I'm trying out different anomaly detection models and would love to hear opinion on my idea from somebody experienced. My goal is to perform anomaly detection with different models and to give each point in data anomaly score based on the predictions of different models.

A lot of tutorials says that k-means is okay to use for anomaly detection even though it classifies anomalies in clusters. But my thought was to use counter to check the 2-3 clusters that have the least points and to assume that they are anomalous. Could this work out is or is this assumption way too vague?

Another problem is that my data is not labeled so there is no ground truth for me to evaluate the performance of the models. How can I do that or where do I even start?


1 Answer 1


this is my first post ;-)

K-means is not the ideal method for clustering outliers. Seethe following example:

Different data with different clusters

In k-means the number of clusters is fixed (i.e. a hyperparameter of that algorithm). You want outliers to be clustered into a bin which is different from the rest of the data so your choice of k needs to be just right for the number of outliers in your data. In the left and the middle example k is chosen well to capture the outliers nicely. The right example groups one outlire into a larger cluster because it has the lowest distance from any of the clusters.

To overcome this problem you may want to repeat k-means with different values of k and minimize the intra-cluster distance. This is a fair enough approach known as the Ellbow Method. Please see wikipedia for more details on that.

A more elegant solution however is to use a hierarchical clustering algorithm like for example the Agglomerative Clustering. Hierarchical Clustering algorithms are genrally better for clustering outliers and aberrant data. The Agglomerative Clustering starts with every data point being its own cluster and merges clusters which are close enough to each other.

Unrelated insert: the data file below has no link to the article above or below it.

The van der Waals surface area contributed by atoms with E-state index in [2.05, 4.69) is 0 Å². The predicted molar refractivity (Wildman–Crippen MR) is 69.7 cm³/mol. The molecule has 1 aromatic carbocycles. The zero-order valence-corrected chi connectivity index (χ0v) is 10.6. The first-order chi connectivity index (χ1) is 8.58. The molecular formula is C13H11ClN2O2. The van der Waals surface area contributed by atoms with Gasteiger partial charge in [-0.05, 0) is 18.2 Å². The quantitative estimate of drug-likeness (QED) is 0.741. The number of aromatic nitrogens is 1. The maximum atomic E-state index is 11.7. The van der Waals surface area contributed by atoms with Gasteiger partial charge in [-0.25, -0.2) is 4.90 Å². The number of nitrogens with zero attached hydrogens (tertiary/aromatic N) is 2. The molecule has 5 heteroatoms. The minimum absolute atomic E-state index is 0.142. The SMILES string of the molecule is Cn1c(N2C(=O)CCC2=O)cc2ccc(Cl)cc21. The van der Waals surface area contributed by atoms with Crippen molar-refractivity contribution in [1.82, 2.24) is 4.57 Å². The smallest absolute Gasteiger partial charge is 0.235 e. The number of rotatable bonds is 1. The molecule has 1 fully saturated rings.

In most implementations you can select both the distance metric (e.g. eucledian) and the distance threshold as hyperparameter. Like for example in the sklearn package in python.

from sklearn.cluster import AgglomerativeClustering
ac = AgglomerativeClustering(distance_threshold=.5)
clusters = ac.fit(data)

The sklearn implementation offers more hyperparameters to tailor the algorithm to your needs but in my opinion the distance_threshold is the most important for your application.

Hope this helps. Best, Chris

  • $\begingroup$ hey Chris, great first post! :) yes, I'm aware of Elbow Method to better chose n_clusters for k-means but I didn't know the Agglomerative Clustering model yet so thank you, I'll try it out. though it still doesn't answer my question $\endgroup$
    – Kami
    Sep 29, 2021 at 6:49
  • $\begingroup$ upd: clusters = ac.fit_predict(data) returns me clusters and the fit function only creates AgglomerativeClustering object for me $\endgroup$
    – Kami
    Sep 29, 2021 at 6:57
  • $\begingroup$ ah, I see. You miss an answer to your question regarding the 2-3 smallest clusters. Well, this is important also if you chose to go with different clustering models. You cannot be sure that the smallest clusters are also outliers. Cluster membership is calculated based on a distance metric between clusters. What you are interested in is a distance to the overall average. My recommendation would be to look at the distance of the clusters to the population mean. $\endgroup$
    – Chris
    Sep 29, 2021 at 10:41
  • $\begingroup$ makes sense! thank you @Chris $\endgroup$
    – Kami
    Nov 10, 2021 at 15:19

Your Answer

By clicking “Post Your Answer”, you agree to our terms of service, privacy policy and cookie policy

Not the answer you're looking for? Browse other questions tagged or ask your own question.